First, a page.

How to Carve a Wooden Alligator

By Mark Morris

Alligators are very distinctive creatures, with their bumpy hide and long snout. An alligator makes a fun subject for a wood carving. There are three phases to every carving. The first is the planning phase, where wood is chosen and images selected for the design. Second is the drawing and rough cut phase, where the general outline is carved. The third is the detail phase, where final elements are finished.

Wood Selection

The best wood for carving is fairly soft, with consistent, straight grain. There are two major indications to look for when selecting your wood. First, the color should be the same throughout, which is a sign of consistent density in the grain. Second, straight grain lines, with subtle, rather than harsh contrasts are a sign of grain that is even. Balsa, basswood and yellow pine are three of the most common woods used for carvings.

Transferring the Image

Select an alligator image to use as inspiration. If you are working from a photo, trace the main outline and details onto a plain white sheet of paper. It is best to work from several views, or at least a top and one side view. Use carbon paper to transfer the image onto your wood block. Do this for both the top and side views and a front and rear view, if available.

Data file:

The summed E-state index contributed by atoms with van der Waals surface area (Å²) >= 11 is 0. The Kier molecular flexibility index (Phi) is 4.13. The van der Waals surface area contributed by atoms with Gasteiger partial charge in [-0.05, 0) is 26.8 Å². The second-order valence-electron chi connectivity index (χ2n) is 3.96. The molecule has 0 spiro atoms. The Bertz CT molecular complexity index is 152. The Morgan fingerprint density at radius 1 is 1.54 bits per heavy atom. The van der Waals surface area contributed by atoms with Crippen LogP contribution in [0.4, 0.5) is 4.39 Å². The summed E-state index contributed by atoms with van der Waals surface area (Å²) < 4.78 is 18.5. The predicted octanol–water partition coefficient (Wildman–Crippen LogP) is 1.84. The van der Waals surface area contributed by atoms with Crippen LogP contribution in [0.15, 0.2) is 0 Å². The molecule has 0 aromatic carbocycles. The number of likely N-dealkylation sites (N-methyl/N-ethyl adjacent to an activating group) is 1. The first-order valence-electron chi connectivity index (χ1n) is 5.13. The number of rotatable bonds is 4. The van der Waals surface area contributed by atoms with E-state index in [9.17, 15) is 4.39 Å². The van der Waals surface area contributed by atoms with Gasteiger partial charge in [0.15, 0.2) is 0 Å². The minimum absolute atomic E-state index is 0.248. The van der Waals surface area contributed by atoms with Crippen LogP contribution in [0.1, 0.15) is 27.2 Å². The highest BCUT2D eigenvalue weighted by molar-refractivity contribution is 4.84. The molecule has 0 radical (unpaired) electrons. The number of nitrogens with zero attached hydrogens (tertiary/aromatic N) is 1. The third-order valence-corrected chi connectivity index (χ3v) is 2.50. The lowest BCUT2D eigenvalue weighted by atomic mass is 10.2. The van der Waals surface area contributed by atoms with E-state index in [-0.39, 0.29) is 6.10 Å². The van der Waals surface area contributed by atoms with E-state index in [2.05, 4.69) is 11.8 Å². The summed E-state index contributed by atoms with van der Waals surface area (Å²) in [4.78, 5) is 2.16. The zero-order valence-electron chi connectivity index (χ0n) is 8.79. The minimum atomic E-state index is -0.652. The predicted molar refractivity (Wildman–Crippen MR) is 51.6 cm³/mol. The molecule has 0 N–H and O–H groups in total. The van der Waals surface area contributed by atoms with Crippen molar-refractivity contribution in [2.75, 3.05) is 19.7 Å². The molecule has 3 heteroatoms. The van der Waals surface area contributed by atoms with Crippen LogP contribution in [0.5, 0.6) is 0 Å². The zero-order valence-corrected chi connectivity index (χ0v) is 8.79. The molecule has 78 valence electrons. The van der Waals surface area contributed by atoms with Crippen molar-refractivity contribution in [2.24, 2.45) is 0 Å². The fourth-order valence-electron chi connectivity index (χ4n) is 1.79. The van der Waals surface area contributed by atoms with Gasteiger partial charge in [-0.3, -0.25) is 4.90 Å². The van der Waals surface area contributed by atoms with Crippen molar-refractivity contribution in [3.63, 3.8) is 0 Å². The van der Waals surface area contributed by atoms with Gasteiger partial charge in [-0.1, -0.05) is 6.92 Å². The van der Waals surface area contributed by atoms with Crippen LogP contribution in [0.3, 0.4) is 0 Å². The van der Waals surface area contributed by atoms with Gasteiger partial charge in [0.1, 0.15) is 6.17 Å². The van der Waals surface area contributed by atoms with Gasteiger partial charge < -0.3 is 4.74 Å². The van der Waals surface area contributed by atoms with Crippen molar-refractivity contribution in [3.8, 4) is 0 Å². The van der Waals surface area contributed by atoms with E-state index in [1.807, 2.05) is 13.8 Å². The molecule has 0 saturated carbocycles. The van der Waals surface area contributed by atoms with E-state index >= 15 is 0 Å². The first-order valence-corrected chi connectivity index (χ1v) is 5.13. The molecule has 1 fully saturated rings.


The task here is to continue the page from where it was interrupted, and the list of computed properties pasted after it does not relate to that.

Block Carving

Cut the basic outline from your wood block. This can be done with a heavy carving knife, a band saw or handheld rotary tool with cutting accessory. Carve along the line to create the basic shape of the alligator including tail, snout and legs. At the completion of this stage, the basic shape of the alligator should be recognizable. Always leave just a little more wood than you think you should; removing more is easy, but putting it back is impossible.

Adding Detail

Once the basic shape is complete, add the details using a thin blade carving knife or small burr cutting accessory on a handheld rotary tool. Work along the back adding the bumps, carve out the alligator's eyes and teeth and add small details such as scales on the legs. Work to create as smooth a surface as possible with each cut. Use a small sanding accessory on a handheld rotary tool to make fine adjustments.

© Demand Media 2011